education, and one which is adequate for his or her talents,
regardless of the wealth or poverty of his parents.
Moreover, civil troubles arise, not only out of
the inequality of property, but out of the inequality of honor, though
in opposite ways. For the common people quarrel about the inequality
of property, the higher class about the equality of honor (..)
Indeed, and see : Generally the
leaders of the lower classes are not from the lower but from the upper
classes, because they are better educated, better known, and richer.
There are crimes of which the motive is want; and for these Phaleas
expects to find a cure in the equalization of property, which will
take away from a man the temptation to be a highwayman, because he is
hungry or cold. But want is not the sole incentive to crime; men also
wish to enjoy themselves and not to be in a state of desire - they wish
to cure some desire, going beyond the necessities of life, which preys
upon them; nay, this is not the only reason - they may desire
superfluities in order to enjoy pleasures unaccompanied with pain, and
therefore they commit crimes.
See the next note, and note here that - as very often - Phaleas
proposed an apparent cure for a real ill without properly
understanding the causes of the real ill or the ramifications and
consequences of the proposed cure.
The fact is
that the greatest crimes are caused by excess and not by necessity.
Men do not become tyrants in order that they may not suffer cold; and
hence great is the honor bestowed, not on him who kills a thief, but
on him who kills a tyrant.
Indeed, and it may be generally said
that only thoroughly bad men desire to become tyrants, and their
motives in general are greed for power and wealth, often with some
admixture of madness (as was also the case for the 20th Century
tyrants Stalin, Hitler and Mao, and quite a few others).
And it is noteworthy that later, and
even in the Middle Ages, it was considered praiseworthy to kill a
tyrant - as indeed it is, since it tends to be very difficult and very
dangerous, and to help many at the cost one one life of one thoroughly
Incidentally, for those of
relativistic leanings: If one defines "bad" in terms of "physical
harm", one has a clear and workable definition, which needs very
little relativism to be applied sensibly.
A society where many of its members
are killed, imprisoned, or divested from their property or means of
making a living, because they happen to have opinions those in power
disagree with, is a bad society, simply because a human society is an
attempt to benefit all of its members through cooperation.
And so with
respect to property: there should not only be enough to supply the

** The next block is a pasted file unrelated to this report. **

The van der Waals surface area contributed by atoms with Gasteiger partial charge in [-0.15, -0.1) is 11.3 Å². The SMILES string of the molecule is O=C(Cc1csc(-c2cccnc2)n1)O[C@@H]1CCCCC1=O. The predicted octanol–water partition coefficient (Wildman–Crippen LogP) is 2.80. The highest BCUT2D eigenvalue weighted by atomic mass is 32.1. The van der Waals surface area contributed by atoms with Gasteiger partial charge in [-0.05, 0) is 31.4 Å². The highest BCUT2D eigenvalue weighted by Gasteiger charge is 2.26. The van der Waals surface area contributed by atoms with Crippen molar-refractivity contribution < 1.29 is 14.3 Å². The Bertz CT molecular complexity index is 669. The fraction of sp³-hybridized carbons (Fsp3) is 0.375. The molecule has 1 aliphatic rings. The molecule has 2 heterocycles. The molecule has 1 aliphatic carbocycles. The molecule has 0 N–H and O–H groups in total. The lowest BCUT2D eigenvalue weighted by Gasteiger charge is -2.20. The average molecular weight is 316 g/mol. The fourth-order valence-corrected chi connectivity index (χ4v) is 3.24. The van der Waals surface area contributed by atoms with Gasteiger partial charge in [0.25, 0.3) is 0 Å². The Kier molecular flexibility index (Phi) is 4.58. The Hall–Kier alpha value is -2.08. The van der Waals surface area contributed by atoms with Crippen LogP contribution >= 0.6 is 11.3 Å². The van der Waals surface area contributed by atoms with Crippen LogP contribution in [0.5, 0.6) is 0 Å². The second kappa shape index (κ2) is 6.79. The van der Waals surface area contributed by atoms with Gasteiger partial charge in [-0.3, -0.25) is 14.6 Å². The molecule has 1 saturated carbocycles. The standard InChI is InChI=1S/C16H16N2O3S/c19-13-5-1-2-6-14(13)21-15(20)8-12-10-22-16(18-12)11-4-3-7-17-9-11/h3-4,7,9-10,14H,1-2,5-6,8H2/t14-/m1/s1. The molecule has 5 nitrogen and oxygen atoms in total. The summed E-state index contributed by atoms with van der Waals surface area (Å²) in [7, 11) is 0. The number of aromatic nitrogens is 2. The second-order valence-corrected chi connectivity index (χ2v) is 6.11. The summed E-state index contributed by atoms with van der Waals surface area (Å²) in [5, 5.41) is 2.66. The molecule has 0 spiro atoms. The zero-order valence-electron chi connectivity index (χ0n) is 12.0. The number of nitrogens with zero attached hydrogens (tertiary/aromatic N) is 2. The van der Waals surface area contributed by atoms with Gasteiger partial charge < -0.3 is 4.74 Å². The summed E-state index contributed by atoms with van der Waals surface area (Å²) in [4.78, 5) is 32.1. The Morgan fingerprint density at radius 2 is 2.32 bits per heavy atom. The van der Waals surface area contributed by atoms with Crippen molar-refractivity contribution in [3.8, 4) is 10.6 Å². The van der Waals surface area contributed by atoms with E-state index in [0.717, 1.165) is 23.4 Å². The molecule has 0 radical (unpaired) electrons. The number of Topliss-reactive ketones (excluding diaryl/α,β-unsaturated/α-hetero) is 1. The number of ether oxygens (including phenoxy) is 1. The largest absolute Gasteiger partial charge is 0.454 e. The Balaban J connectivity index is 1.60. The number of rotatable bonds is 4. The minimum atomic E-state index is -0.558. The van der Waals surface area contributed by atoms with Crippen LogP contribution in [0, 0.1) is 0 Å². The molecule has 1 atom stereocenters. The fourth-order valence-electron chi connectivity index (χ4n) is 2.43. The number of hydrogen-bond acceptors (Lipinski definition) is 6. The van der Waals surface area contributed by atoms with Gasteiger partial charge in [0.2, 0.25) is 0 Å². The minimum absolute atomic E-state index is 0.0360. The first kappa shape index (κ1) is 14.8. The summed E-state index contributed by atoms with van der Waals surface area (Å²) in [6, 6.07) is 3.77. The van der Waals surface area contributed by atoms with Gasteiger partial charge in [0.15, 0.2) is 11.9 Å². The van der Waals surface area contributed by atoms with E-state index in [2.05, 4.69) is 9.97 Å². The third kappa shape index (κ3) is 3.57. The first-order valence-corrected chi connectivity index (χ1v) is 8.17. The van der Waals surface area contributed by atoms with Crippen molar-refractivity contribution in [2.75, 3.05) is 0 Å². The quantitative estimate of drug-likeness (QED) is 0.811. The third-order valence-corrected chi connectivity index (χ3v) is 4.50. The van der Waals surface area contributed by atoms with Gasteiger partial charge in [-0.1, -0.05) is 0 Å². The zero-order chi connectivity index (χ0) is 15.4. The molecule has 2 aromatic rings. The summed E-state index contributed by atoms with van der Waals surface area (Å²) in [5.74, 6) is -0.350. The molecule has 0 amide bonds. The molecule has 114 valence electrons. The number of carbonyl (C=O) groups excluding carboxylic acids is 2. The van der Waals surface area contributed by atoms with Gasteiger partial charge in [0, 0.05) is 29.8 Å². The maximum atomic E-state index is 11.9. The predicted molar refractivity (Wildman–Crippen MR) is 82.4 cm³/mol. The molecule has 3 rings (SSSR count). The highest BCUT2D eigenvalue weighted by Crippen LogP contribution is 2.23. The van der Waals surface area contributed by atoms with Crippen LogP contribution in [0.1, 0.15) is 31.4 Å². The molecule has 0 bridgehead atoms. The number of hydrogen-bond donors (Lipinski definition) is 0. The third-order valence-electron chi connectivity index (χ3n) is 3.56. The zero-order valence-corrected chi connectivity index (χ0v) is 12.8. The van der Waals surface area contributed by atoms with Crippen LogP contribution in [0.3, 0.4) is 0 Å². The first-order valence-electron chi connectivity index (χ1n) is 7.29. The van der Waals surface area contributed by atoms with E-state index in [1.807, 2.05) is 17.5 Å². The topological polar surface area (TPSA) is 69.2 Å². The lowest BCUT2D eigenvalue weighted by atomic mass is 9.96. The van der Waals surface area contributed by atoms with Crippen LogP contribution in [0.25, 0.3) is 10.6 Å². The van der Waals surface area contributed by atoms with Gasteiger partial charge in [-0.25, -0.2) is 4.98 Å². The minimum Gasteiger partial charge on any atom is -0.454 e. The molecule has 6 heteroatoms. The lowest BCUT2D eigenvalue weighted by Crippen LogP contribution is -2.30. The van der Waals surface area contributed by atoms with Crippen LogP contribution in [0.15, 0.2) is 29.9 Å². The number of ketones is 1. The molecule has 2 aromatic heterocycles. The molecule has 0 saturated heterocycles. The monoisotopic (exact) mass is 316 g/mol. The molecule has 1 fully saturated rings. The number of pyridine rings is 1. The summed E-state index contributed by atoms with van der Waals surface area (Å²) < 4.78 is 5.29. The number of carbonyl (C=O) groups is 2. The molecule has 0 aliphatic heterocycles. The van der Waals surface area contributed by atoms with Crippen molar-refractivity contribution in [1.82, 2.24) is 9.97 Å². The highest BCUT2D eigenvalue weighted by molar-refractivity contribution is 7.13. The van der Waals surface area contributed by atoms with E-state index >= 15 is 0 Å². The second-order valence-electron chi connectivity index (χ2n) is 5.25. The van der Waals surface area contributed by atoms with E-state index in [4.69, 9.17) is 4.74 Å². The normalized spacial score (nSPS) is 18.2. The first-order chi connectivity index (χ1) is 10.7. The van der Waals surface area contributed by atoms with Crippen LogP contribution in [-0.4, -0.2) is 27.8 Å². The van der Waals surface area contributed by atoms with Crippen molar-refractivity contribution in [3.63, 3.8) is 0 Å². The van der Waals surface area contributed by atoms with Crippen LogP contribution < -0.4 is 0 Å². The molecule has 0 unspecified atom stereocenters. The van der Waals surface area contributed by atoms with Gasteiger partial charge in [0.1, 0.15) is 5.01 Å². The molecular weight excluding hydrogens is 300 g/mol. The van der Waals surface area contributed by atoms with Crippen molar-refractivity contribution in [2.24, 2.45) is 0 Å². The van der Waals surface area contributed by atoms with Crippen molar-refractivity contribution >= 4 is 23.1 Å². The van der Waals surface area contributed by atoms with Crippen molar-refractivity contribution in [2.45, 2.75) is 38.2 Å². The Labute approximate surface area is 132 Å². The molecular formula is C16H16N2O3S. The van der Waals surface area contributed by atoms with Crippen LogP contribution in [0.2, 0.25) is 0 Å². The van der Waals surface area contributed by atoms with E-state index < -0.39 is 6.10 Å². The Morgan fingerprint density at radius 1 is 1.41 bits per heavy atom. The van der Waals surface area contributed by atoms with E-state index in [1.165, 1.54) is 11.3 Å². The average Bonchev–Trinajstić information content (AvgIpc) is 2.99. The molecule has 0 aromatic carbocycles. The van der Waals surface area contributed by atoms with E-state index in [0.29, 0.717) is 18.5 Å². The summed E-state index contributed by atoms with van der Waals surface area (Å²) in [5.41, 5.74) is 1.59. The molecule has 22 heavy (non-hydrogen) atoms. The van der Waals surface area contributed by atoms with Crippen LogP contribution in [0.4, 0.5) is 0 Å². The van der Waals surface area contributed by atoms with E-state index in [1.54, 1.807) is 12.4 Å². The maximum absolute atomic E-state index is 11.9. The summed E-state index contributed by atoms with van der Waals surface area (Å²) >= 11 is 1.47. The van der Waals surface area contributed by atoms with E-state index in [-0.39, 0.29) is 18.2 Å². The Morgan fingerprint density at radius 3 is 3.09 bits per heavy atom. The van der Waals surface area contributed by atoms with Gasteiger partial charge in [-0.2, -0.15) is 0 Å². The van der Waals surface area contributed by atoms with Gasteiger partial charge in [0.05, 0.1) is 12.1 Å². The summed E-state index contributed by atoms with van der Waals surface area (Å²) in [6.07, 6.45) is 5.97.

internal wants of the state, but also to meet dangers coming from
without. The property of the state should not be so large that more
powerful neighbors may be tempted by it, while the owners are unable
to repel the invaders; nor yet so small that the state is unable to
maintain a war even against states of equal power, and of the same
Indeed, and this requires to
First, this shows that any organized
society must use part of its product to protect itself against its
neighbours - and this requires something like taxes, and a kind of
Second, anarchists, pacifists, and
idealists who deny this, and who want to rely on arguments only, and
trust in the goodness of human nature, simply are willfully blind for
the evidence that human nature is not as they think it is, unless they
are very young and very ignorant, and not capable yet of true rational
judgment because of ignorance.
equalization of property is one of the things that tend to prevent the
citizens from quarrelling. Not that the gain in this direction is very
great. For the nobles will be dissatisfied because they think
themselves worthy of more than an equal share of honors; and this is
often found to be a cause of sedition and revolution.
See under , and note that the
desire to have more than others, in wealth, status, power, beauty,
chances, distinction and public acclaim and fame is very human, and
not at all limited to "the nobles".
And indeed, some of this is not
immoral at all, and quite desirable, for it seems fair to reward or
admire others for being special in a useful or pleasing way - and
everybody does so where it concerns facial beauty, that is not due to
any personal merit but to chance.
This love of distinction that moves
so many humans, and that incidentally also manifests itself in display
of riches in those who pretend verbally to be "no better than others"
and to be "ordinary persons like everyone else" (with a Merc, a false
Rolex, and golden teeth-fillings), seems to be part of human nature,
and needs to channeled in a well-constructed society so that it does
good for the most part, and not bad.
avarice of mankind is insatiable; at one time two obols was pay
enough; but now, when this sum has become customary, men always want
more and more without end; for it is of the nature of desire not to be
satisfied, and most men live only for the gratification of it.
Indeed, and a man without desire has
no motive even to lift a finger, and probably is dead or unconscious.
The Buddhists claimed that the source
of all human suffering is craving, and recommend the giving up of
desiring, through meditation and proper living, and though there is
some sense in this, it is basically incoherent for the reason given in
the previous paragraph.
And in any case, the problem is not
with desire as such, or the fact that it tends to be unlimited in many
cases (power, wealth, fame), but that the means used for its
satisfaction are so often harmful, and on the pattern of "the end" -
my satisfaction - "justifies the means".
of reform is not so much to equalize property as to train the nobler
sort of natures not to desire more, and to prevent the lower from
getting more; that is to say, they must be kept down, but not
First see the previous note.
Next, for those of pronounced
democratic and egalitarian sentiments (that tend to be means to
aggrandize onself, but let that be) it should be remarked that indeed
"the lower classes" often "must be kept down"